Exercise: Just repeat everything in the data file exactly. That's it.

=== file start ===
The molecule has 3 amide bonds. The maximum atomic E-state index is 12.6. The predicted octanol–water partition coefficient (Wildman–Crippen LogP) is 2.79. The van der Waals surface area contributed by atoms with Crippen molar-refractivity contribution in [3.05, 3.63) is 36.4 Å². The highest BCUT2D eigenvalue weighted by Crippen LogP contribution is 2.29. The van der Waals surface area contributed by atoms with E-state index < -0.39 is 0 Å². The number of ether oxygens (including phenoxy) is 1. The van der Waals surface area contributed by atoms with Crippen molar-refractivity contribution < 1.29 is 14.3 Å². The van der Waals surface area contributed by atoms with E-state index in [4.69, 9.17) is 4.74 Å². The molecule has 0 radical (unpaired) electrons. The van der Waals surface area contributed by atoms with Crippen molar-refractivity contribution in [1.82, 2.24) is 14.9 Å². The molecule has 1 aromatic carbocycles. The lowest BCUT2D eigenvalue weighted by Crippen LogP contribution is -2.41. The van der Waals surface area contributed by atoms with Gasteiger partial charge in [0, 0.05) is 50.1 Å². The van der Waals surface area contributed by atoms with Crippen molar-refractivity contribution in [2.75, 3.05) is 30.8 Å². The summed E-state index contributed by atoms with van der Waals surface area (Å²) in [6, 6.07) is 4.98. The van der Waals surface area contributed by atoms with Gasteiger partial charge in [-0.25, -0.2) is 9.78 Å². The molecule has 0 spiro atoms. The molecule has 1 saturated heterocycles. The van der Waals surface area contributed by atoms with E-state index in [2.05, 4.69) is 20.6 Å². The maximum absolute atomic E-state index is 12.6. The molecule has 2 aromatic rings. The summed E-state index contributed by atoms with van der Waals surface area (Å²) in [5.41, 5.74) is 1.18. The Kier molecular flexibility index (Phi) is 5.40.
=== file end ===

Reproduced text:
The molecule has 3 amide bonds. The maximum atomic E-state index is 12.6. The predicted octanol–water partition coefficient (Wildman–Crippen LogP) is 2.79. The van der Waals surface area contributed by atoms with Crippen molar-refractivity contribution in [3.05, 3.63) is 36.4 Å². The highest BCUT2D eigenvalue weighted by Crippen LogP contribution is 2.29. The van der Waals surface area contributed by atoms with E-state index < -0.39 is 0 Å². The number of ether oxygens (including phenoxy) is 1. The van der Waals surface area contributed by atoms with Crippen molar-refractivity contribution < 1.29 is 14.3 Å². The van der Waals surface area contributed by atoms with E-state index in [4.69, 9.17) is 4.74 Å². The molecule has 0 radical (unpaired) electrons. The van der Waals surface area contributed by atoms with Crippen molar-refractivity contribution in [1.82, 2.24) is 14.9 Å². The molecule has 1 aromatic carbocycles. The lowest BCUT2D eigenvalue weighted by Crippen LogP contribution is -2.41. The van der Waals surface area contributed by atoms with Gasteiger partial charge in [0, 0.05) is 50.1 Å². The van der Waals surface area contributed by atoms with Crippen molar-refractivity contribution in [2.75, 3.05) is 30.8 Å². The summed E-state index contributed by atoms with van der Waals surface area (Å²) in [6, 6.07) is 4.98. The van der Waals surface area contributed by atoms with Gasteiger partial charge in [-0.25, -0.2) is 9.78 Å². The molecule has 0 spiro atoms. The molecule has 1 saturated heterocycles. The van der Waals surface area contributed by atoms with E-state index in [2.05, 4.69) is 20.6 Å². The maximum absolute atomic E-state index is 12.6. The molecule has 2 aromatic rings. The summed E-state index contributed by atoms with van der Waals surface area (Å²) in [5.41, 5.74) is 1.18. The Kier molecular flexibility index (Phi) is 5.40.